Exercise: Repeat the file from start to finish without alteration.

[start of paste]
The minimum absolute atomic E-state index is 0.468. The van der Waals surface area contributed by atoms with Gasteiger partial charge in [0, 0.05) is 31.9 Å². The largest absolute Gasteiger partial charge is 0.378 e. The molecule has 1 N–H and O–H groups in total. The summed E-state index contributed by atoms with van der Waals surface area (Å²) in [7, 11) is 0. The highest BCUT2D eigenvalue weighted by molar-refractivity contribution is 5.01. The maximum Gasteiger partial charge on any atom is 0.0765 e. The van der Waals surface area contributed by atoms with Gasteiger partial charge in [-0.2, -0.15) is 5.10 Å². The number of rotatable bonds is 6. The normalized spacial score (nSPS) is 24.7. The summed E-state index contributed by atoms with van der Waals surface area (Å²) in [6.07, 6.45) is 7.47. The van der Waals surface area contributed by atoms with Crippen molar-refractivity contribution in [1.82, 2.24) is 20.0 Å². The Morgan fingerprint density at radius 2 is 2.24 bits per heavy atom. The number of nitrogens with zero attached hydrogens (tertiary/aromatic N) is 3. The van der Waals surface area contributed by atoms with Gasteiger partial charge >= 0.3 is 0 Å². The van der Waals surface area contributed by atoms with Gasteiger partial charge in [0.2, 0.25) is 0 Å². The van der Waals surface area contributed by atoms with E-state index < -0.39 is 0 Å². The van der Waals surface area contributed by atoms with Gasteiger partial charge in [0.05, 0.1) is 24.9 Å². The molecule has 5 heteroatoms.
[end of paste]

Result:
The minimum absolute atomic E-state index is 0.468. The van der Waals surface area contributed by atoms with Gasteiger partial charge in [0, 0.05) is 31.9 Å². The largest absolute Gasteiger partial charge is 0.378 e. The molecule has 1 N–H and O–H groups in total. The summed E-state index contributed by atoms with van der Waals surface area (Å²) in [7, 11) is 0. The highest BCUT2D eigenvalue weighted by molar-refractivity contribution is 5.01. The maximum Gasteiger partial charge on any atom is 0.0765 e. The van der Waals surface area contributed by atoms with Gasteiger partial charge in [-0.2, -0.15) is 5.10 Å². The number of rotatable bonds is 6. The normalized spacial score (nSPS) is 24.7. The summed E-state index contributed by atoms with van der Waals surface area (Å²) in [6.07, 6.45) is 7.47. The van der Waals surface area contributed by atoms with Crippen molar-refractivity contribution in [1.82, 2.24) is 20.0 Å². The Morgan fingerprint density at radius 2 is 2.24 bits per heavy atom. The number of nitrogens with zero attached hydrogens (tertiary/aromatic N) is 3. The van der Waals surface area contributed by atoms with Gasteiger partial charge >= 0.3 is 0 Å². The van der Waals surface area contributed by atoms with Gasteiger partial charge in [0.2, 0.25) is 0 Å². The van der Waals surface area contributed by atoms with E-state index < -0.39 is 0 Å². The van der Waals surface area contributed by atoms with Gasteiger partial charge in [0.05, 0.1) is 24.9 Å². The molecule has 5 heteroatoms.